First, as a practical matter, police officers must be able to rely on the advice of prosecutors. The judicial system depends upon this reliance. I also note that DiPasquale discussed the incident with Livingston County District Attorney Thomas Moran before signing the felony complaint. At that time Moran directed him to sign the complaint. (Statement of Material Facts by Defendants, Charles J. DiPasquale and Village of Mount Morris at 2-3.) It is clear that DiPasquale's actions were motivated by the District Attorney's order and not on his own initiative.
I conclude, therefore, that DiPasquale's reliance on Kelley's relatively more expert opinion that probable cause existed was objectively reasonable as a matter of law. See Arnsberg v. United States, 757 F.2d 971, 982 (9th Cir. 1985), cert. denied, 475 U.S. 1010, 89 L. Ed. 2d 300, 106 S. Ct. 1183 (1986). Therefore, DiPasquale is entitled to qualified immunity. East Coast Novelty Co. Inc. v. City of New York, 781 F. Supp. 999, 1011 (S.D.N.Y. 1992).
I also find that DiPasquale is immune from liability on the malicious prosecution claim. This claim is based on DiPasquale's having sworn to a felony complaint against plaintiff for perjury. One of the elements of this claim, however, is a lack of probable cause for the criminal proceeding. Broughton, 37 N.Y.2d at 457. For the reasons already stated, I find that probable cause did exist to commence the criminal proceeding, and that even if it did not, DiPasquale could not reasonably have known that. In fact, as a police chief rather than a district attorney, DiPasquale would have even less reason than Kelley to know whether probable cause was lacking.
IV. Claims Against the County and the Village
Because I have found that there was probable cause to arrest plaintiff and to initiate criminal proceedings against her, her false arrest and malicious prosecution claims fail entirely. Thus, these claims must be dismissed against the County and the Village as well.
The claims against the County are deficient for additional reasons as well. A § 1983 lawsuit against a municipality must allege that the deprivation of the plaintiff's rights was effected pursuant to the existence of a custom or policy of the municipality. Monell v. Department of Social Services, 436 U.S. 658, 691-94, 56 L. Ed. 2d 611, 98 S. Ct. 2018 (1978).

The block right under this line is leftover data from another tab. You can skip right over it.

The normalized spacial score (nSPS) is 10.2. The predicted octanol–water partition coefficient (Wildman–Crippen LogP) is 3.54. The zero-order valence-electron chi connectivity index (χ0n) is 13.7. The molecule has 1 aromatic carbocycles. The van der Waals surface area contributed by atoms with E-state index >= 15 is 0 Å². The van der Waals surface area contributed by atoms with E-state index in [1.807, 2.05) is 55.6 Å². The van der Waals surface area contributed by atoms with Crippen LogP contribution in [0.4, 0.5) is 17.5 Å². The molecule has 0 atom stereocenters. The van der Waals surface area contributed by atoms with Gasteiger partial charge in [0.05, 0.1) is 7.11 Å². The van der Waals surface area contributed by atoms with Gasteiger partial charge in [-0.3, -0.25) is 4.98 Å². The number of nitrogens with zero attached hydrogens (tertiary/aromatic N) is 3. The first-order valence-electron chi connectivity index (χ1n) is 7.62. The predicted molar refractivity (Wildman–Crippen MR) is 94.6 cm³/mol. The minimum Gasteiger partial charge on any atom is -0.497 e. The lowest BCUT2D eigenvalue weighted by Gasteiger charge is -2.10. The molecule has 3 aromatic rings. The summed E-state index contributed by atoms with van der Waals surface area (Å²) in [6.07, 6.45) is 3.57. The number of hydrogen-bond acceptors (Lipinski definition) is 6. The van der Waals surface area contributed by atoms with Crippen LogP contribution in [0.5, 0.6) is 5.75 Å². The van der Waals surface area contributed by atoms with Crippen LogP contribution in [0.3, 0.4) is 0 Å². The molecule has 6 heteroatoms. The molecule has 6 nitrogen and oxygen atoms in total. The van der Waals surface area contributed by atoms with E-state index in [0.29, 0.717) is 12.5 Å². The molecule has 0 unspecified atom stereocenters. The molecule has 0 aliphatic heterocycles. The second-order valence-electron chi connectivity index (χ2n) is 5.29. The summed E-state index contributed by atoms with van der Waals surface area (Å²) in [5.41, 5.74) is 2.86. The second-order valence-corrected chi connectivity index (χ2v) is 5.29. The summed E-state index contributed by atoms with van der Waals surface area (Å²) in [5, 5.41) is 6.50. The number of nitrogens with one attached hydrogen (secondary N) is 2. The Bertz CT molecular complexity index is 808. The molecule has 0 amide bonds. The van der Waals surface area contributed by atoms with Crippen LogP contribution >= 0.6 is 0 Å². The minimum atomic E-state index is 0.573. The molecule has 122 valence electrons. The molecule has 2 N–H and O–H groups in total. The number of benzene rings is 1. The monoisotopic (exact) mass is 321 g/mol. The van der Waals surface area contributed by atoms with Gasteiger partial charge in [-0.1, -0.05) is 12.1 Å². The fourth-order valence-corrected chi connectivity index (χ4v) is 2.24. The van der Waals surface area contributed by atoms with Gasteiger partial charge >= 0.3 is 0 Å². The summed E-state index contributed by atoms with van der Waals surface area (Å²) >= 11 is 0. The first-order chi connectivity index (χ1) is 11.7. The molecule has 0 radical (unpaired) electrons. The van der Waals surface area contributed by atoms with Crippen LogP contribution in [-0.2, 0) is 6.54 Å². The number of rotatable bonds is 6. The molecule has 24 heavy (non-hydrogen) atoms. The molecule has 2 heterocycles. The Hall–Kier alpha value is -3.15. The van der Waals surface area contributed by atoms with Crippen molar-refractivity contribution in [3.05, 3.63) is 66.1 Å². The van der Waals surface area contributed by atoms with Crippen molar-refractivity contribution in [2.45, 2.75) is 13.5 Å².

Concerning the false arrest cause of action, there is no evidence to support a claim that the County had or endorsed a policy of making arrests for perjury. The District Attorney was the final policymaker within the District Attorney's Office and by the time he had been apprised of the situation, plaintiff had already been arrested. Plaintiff has presented no evidence that the District Attorney or any County officials knew of Kelley's actions prior to plaintiff's arrest. Therefore, even if acts of the District Attorney could be attributed to the County, which can occur in only limited situations, there is no activity here on the part of the District Attorney relating to plaintiff's arrest.
The activities of the District Attorney occurred, if at all, in connection with the malicious prosecution cause of action but, there are only limited circumstances in which actions of the District Attorney can impose liability on the County.
In the Second Circuit, § 1983 liability for the actions of a district attorney can attach to a county only in a limited range of circumstances. In Baez v. Hennessy, 853 F.2d 73 (2d Cir. 1988), cert. denied, 488 U.S. 1014, 109 S. Ct. 805, 102 L. Ed. 2d 796 (1989), the court said that "when prosecuting a criminal matter, a district attorney in New York State ... represents the State not the county," id. at 77, and consequently ruled that "a district attorney's misconduct in prosecuting an individual could not give rise to municipal liability." Walker v. City of New York, 974 F.2d 293, 301 (2d Cir. 1992) (describing holding of Baez), cert. denied, 507 U.S. 961, 122 L. Ed. 2d 762, 113 S. Ct. 1387 (1993).
In Gentile v. County of Suffolk, 926 F.2d 142 (2d Cir. 1991), the court limited Baez somewhat by holding that a municipality could be held liable in a § 1983 malicious prosecution case if the district attorney had a "long history of negligent disciplinary practices regarding law enforcement personnel, which gave rise to the individual defendants' conduct in promoting the malicious prosecution of plaintiffs." Id. at 152 n. 5.
Taken together, then, Baez and Gentile stand for the proposition that "where a district attorney acts as the manager of the district attorney's office, the district attorney acts as a county policymaker." Walker, 974 F.2d at 301. "Consequently, as long as a plaintiff's 'claims center not on decisions whether or not, and on what charges, to prosecute but rather on the administration of the district attorney's office,' there can be liability against a New York county for an alleged malicious prosecution." Pinaud, 52 F.3d at 1153-54 n. 14. Thus, "an allegation of deficiencies in the 'management of the [district attorney's] office' would appear to be necessary ... in order for any claim of malicious prosecution against the County ... to stand." Id. at 1153.
This is not such a case. The actions alleged here related to whether to prosecute plaintiff on a perjury charge, not on any mismanagement in the administration of the District Attorney's Office. As such, there is no basis for liability against the County even if the District Attorney's action has been improper.
Plaintiff's motion for summary judgment on the issue of liability against defendants Kelley and DiPasquale (Item 12) is denied.
Defendants' motions for summary judgment in favor of all defendants (Items 15 and 19) are granted in their entirety, and the complaint is dismissed.
IT IS SO ORDERED.
DAVID G. LARIMER
UNITED STATES DISTRICT JUDGE
Dated: Rochester, New York
December 6, 1995.